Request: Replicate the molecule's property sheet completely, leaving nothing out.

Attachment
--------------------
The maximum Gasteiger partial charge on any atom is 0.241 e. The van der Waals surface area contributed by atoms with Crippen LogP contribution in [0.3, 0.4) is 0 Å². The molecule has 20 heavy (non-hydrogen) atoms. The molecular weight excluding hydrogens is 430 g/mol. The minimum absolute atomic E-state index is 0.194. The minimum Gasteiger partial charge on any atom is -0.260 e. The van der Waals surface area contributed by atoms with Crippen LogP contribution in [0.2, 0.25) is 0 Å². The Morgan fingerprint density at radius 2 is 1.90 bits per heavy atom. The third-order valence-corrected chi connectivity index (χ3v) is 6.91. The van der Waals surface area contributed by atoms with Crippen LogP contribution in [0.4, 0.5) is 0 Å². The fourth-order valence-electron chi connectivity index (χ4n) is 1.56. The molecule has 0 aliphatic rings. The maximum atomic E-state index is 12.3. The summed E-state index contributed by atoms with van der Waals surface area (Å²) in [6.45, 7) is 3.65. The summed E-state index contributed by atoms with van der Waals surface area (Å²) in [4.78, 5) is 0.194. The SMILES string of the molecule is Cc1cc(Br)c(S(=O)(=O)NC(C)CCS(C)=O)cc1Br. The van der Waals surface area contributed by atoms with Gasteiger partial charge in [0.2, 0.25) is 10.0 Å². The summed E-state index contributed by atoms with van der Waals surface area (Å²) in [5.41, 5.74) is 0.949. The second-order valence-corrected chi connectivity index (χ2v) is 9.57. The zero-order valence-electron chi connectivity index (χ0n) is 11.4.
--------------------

The maximum Gasteiger partial charge on any atom is 0.241 e. The van der Waals surface area contributed by atoms with Crippen LogP contribution in [0.3, 0.4) is 0 Å². The molecule has 20 heavy (non-hydrogen) atoms. The molecular weight excluding hydrogens is 430 g/mol. The minimum absolute atomic E-state index is 0.194. The minimum Gasteiger partial charge on any atom is -0.260 e. The van der Waals surface area contributed by atoms with Crippen LogP contribution in [0.2, 0.25) is 0 Å². The Morgan fingerprint density at radius 2 is 1.90 bits per heavy atom. The third-order valence-corrected chi connectivity index (χ3v) is 6.91. The van der Waals surface area contributed by atoms with Crippen LogP contribution in [0.4, 0.5) is 0 Å². The fourth-order valence-electron chi connectivity index (χ4n) is 1.56. The molecule has 0 aliphatic rings. The maximum atomic E-state index is 12.3. The summed E-state index contributed by atoms with van der Waals surface area (Å²) in [6.45, 7) is 3.65. The summed E-state index contributed by atoms with van der Waals surface area (Å²) in [4.78, 5) is 0.194. The SMILES string of the molecule is Cc1cc(Br)c(S(=O)(=O)NC(C)CCS(C)=O)cc1Br. The van der Waals surface area contributed by atoms with Gasteiger partial charge in [0.2, 0.25) is 10.0 Å². The summed E-state index contributed by atoms with van der Waals surface area (Å²) in [5.41, 5.74) is 0.949. The second-order valence-corrected chi connectivity index (χ2v) is 9.57. The zero-order valence-electron chi connectivity index (χ0n) is 11.4.